The Springboks fired 24 year old Trevor Nyakane. The reason? Apparently, he "repeatedly breached team protocol", reports Sport24
. But many critics say that the real reason was Nyakane's recent weight gain.
Could the Springboks really have axed Nyakane for being too fat?
Discrimination isn't always clear cut, says Labour Law for Managers
. After all, it's illegal to discriminate against someone for their age, disability, gender, religion or sexual orientation.
But some discrimination is technically fair.
For example, Affirmative Action is fair. Labour law in South Africa says you must grow the diversity of your organisation in line with government policy. And that means, you can prefer some candidates over others.
Even 'taboo' discriminations can be fair in the right circumstances. For example, you can't discriminate against a blind person if you're hiring singers on a cruise ship. But if you're interviewing airline pilots, you can. That's because seeing is an essential part of a pilot's job, but not of a singer's job.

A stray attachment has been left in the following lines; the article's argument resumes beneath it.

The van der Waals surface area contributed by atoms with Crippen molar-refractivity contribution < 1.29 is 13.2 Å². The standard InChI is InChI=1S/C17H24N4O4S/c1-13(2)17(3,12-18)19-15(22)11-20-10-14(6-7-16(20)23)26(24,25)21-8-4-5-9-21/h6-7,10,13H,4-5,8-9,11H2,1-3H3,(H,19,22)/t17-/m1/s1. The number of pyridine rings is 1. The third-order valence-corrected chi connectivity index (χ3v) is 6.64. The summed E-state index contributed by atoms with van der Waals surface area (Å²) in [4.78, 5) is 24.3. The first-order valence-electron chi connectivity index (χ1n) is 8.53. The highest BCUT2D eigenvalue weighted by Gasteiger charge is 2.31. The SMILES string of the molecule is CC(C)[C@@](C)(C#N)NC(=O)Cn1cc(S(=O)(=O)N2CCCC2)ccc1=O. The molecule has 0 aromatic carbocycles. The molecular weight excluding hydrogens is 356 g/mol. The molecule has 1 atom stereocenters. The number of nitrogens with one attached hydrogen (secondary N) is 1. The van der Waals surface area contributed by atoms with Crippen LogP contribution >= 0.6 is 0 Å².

When is discrimination fair?
Discrimination often results from bigoted beliefs about a group of people. For example, saying that women are too weak and sensitive to work as security guards. After all, some women are stronger and tougher than some men. There are definitely individual women out there who would (and do) make great security guards. So to discriminate against all women is wrong.
The important thing is not to use blanket beliefs (such as 'all fat people are unfit') to determine capacity. Make sure that that person has the capacity to perform their job.
If Nyakane's weight was slowing him down, it affects performance. He couldn't compete with other international rugby players. That's a case of incapacity.
But if Springbok management fired him simply for looking
overweight, it's different. That's discrimination. After all, looking good isn't an inherent requirement of being a rugby player.